Recently I endeavored to finally set up my own home recording studio. For nearly 12 years, I have worked in Los Angeles as a session guitarist, recording guitars on literally hundreds of songs for my own bands and for other artists, but without ever recording anything at my own home. Every time a request came in for a remote guitar session, I would call up a friend who is an engineer and pay him his hourly rate out of my own rate to help me deliver the session. Over the years I developed the skills for tracking guitars, knowing how to create parts, get sounds, and play with and around a click. But...I never developed the engineering skills associated with recording. Within the last few months, my ability to meet with engineers has been severely limited, and as a result, it became apparent that I would need to get things set up at home and learn fast to meet my commitments.
As with anything I endeavor to do outside of my comfort zone, I sought out the advice of professionals, mainly recording engineers and other guitarists known for doing a lot of work at their own home studio. I took their suggestions and started researching to come up with solutions that fit within my budget. Knowing that many of our students are curious about recording and setting up their own home studio, I thought it would be fun to share my adventure.
When assembling a home recording studio, there are a few core pieces that every musician needs. These items are described below. Altogether, I was able to set up a home studio that allows me to deliver professional-quality guitar sessions for under $500.
Digital Audio Workstation (DAW)
DAW is our recording software. Some of the most popular softwares are Logic, Pro Tools, Ableton Live, Fruity Loops, Cubase, Digital Performer, and Reason. In truth, there are more than I could possibly list. The two that are considered industry standard are Logic (Apple) and Pro Tools (Avid). Right now as I write this article, Apple is offering Logic Pro for free for 90 days. This offer includes the full version of Logic with all plugins (sounds). I myself chose Logic after going back and forth with Pro Tools. I found Logic to be more intuitive for what I needed and ultimately more affordable. Even without the current offer, Logic is only $200, and Pro Tools is a subscription-based software. If you are not a Mac user, Pro Tools is your best option.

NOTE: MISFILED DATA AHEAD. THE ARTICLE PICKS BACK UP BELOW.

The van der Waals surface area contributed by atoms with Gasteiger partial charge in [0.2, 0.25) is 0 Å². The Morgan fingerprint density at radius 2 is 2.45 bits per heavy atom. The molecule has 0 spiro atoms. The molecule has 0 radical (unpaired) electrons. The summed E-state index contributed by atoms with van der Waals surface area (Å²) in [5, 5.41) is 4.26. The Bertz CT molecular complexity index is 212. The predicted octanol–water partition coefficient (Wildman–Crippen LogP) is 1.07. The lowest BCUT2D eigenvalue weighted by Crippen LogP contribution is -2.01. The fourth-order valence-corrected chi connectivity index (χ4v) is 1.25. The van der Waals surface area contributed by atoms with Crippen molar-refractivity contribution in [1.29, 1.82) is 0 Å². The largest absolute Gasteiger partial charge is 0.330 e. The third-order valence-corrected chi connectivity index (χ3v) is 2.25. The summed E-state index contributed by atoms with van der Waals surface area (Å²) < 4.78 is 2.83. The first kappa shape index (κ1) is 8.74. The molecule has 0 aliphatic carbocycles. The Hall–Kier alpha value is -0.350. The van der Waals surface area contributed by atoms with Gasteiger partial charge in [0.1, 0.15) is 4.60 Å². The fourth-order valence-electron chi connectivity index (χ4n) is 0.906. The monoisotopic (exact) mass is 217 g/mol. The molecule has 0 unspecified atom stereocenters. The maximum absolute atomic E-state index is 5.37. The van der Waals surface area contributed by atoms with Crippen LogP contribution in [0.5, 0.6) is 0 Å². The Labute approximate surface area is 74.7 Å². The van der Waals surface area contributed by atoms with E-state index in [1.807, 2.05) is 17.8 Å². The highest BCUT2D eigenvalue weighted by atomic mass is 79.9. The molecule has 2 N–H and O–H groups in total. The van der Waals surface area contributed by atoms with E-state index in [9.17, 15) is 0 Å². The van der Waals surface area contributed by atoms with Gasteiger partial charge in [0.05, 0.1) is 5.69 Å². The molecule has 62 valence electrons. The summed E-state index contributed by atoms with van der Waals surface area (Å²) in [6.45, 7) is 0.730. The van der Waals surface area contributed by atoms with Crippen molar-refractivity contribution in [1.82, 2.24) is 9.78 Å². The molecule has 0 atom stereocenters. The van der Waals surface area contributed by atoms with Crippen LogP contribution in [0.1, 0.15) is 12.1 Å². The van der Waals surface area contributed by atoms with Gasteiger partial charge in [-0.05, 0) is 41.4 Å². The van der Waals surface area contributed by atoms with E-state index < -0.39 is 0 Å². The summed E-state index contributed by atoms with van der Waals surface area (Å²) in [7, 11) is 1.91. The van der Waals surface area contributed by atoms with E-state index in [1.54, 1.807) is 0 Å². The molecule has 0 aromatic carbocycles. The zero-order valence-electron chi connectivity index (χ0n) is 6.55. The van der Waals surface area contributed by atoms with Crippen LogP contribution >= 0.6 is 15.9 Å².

With any of these DAWS, you will need some serious space on your computer hard drive. If you are a Mac user, I recommend downloading Clean My Mac and running it to clear out space. This program will make your computer run like it’s brand new.
Digital Audio Interface
The digital audio interface is what you plug your microphone or instrument cable into. This is the machine that captures your audio and translates it to the computer. Like the DAWs, there are countless options when it comes to interfaces. I choose to go with the Scarlett 212 Studio Bundle. This includes a decent condenser microphone, XLR cable, over-ear headphones, and the Scarlett 212 interface for one very reasonable price.
Over-ear headphones are a very important item. We need to make sure that our reference audio, whether it be other tracks we’re working with, a click track, or even just the sound of our own instrument, are isolated so they don’t bleed into our microphone. For me, I often need to record acoustic guitars. If the audio was not isolated in my headphones, it would end up on my track. The term "bleed" basically means that we’re hearing things on our track beyond what was intended.